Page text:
Balancing Family and Triathlon

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Triathlon is a demanding sport!  As an athlete and coach, I have seen many families or relationships impacted by the amount of time (and money) that goes into training for a triathlon.     But whether that impact is negative or positive really depends on how well the athlete can balance it all.  Below are some items to consider that can help you BALANCE triathlon and family.

Communication is Key– Just like everything else, athletes and families need to communicate their needs with each other.  Families should talk about what it means to train for a triathlon.  Set GOALS together.  They should let their spouse or family know how important being a triathlete is and what type of commitment it requires.  Discuss what impact it will have on family responsibilities.   Discuss issues as they come up rather than holding it in and letting it build up to bigger problems.  If an athlete and their family keep the lines of communication open, they most likely can come up with a solution or plan to make it work.

Time Management– Athletes should make sure they plan training ahead of time and prioritize it.   PENCIL IT IN… just like you do with other aspects of your life.  Triathletes should do their best to configure the training around their family and life and not the other way around.  Fit it in where it will have the least amount of impact on the family plus able to get the job done.   For example, training first thing in the morning before their family gets up is often successful.  Athletes can get their swim, bike or run in and then be back in time for breakfast.  Plus, an athlete is more likely to get the training in if they do it early.  There are less issues with things coming up and getting in the way during the day.

Another way to save time is to find ways to train that do not include travel time.   For example, riding inside on a trainer and/or commuting to work on your bike when time is limited.   Or they can run in their neighborhood or on a treadmill at home.   And don’t forget to pencil in the time it takes to travel and get ready to train (dress, undress set up bike).  Make sure preparation time is included.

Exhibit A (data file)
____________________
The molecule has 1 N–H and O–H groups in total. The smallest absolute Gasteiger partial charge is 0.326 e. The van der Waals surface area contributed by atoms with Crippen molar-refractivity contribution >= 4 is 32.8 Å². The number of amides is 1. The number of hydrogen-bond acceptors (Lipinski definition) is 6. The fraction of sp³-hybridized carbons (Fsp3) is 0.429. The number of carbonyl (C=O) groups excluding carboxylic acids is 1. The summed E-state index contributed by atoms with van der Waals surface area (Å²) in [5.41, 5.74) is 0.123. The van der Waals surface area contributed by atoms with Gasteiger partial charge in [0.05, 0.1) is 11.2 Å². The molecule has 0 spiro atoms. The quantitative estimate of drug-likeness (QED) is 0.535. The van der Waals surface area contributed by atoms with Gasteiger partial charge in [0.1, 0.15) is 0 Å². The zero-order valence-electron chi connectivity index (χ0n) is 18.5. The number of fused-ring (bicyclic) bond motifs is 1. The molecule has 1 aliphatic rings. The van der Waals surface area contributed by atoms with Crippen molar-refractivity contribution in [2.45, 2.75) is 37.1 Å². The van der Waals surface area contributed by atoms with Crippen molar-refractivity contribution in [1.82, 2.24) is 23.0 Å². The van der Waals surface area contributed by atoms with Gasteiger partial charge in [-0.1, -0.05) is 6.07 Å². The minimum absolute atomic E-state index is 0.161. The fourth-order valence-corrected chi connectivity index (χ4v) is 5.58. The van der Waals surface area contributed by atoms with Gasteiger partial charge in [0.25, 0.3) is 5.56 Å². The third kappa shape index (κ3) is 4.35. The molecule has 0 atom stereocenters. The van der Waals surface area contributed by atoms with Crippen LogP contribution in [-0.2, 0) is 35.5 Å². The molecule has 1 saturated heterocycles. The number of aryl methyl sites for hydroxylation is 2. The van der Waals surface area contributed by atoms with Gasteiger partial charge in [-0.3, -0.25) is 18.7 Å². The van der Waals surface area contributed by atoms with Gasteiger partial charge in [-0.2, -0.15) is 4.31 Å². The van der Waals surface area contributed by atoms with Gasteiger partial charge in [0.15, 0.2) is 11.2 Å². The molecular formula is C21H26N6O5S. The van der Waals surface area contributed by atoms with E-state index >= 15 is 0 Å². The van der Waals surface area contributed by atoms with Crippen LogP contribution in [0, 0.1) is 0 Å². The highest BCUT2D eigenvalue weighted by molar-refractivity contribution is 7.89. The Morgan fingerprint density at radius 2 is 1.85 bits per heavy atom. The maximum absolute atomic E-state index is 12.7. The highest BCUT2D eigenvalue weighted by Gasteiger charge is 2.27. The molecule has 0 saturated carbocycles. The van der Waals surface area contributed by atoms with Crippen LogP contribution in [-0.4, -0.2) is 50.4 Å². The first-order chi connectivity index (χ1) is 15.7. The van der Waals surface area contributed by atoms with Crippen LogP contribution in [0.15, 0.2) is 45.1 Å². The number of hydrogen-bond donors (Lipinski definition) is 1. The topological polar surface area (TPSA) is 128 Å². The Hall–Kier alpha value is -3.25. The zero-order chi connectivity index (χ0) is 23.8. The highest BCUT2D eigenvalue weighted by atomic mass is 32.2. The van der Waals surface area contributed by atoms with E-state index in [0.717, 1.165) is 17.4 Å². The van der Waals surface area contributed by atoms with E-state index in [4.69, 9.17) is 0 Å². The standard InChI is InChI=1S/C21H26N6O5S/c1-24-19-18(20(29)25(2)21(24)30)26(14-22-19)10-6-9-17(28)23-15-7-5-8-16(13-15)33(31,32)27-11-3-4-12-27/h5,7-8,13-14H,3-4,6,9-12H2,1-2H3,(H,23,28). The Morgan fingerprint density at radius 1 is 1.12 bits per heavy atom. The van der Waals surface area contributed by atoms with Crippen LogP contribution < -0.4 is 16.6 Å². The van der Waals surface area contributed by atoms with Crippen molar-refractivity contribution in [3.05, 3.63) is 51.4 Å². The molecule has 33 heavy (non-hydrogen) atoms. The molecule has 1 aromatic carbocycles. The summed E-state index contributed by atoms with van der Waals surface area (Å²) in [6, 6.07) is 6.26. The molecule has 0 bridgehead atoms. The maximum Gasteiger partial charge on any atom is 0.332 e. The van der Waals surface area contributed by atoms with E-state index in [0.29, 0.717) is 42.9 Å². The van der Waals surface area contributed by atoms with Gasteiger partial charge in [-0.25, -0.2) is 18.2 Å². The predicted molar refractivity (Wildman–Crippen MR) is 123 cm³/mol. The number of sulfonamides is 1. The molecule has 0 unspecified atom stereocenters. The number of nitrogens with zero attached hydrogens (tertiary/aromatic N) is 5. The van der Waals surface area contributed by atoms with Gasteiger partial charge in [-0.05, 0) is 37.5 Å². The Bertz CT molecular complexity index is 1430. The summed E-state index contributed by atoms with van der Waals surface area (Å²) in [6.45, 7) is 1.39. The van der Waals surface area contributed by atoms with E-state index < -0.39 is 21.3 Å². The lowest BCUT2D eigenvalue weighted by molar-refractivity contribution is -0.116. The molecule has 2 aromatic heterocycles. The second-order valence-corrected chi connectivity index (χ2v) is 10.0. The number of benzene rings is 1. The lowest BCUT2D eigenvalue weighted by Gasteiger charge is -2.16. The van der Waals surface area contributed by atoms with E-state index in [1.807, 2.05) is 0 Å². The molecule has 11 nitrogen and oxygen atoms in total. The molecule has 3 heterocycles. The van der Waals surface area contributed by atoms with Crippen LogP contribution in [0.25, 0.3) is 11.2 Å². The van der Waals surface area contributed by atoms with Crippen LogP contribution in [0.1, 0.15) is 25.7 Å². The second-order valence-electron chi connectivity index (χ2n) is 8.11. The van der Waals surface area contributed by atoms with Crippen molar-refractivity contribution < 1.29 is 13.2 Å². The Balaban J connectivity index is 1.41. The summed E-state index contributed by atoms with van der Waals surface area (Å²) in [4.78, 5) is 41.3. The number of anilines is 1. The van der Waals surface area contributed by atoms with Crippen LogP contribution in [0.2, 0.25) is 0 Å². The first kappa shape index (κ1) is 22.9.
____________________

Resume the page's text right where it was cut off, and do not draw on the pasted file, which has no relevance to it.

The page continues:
Be Prepared- A successful triathlete needs to be organized to manage their time well.   They should get their gear ready ahead of time for the next day. It will help to maintain things running smoothly and to the plan.  Pack a swim or gym bag the night before, lunches, snacks for work or school.  Set up the bike on the trainer the night before so they can jump right on first thing in the morning.  Set themselves up for SUCCESS by being prepared the night before!

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Include the Family into your training plans.  Figure out ways to train while including the family.

  • If there are young kids, run with them in the stroller.  Believe me, you can get very strong running as you push a baby or young toddler.
  • Use a kid’s bike trailer to ride with them on recovery or easy days.
  • Have spouse and/or kids ride their bikes alongside of you while the athlete runs.
  • Run around the fields while the kids are at practices or bring a bike trainer to ride on side lines, foam roll or do strength work while at the fields.
  • Bike or Run with the spouse on your easy recovery days.
  • Take the kids to the pool to play and sneak in some laps.  As they get older, the triathlete will be able to do more laps themselves and eventually the child may join in and swim with them.
  • Utilize the gym nurseries while you train.  The children will enjoy playing with other kids while the athlete gets in a spin class, runs on the treadmill or does strength training…or swim.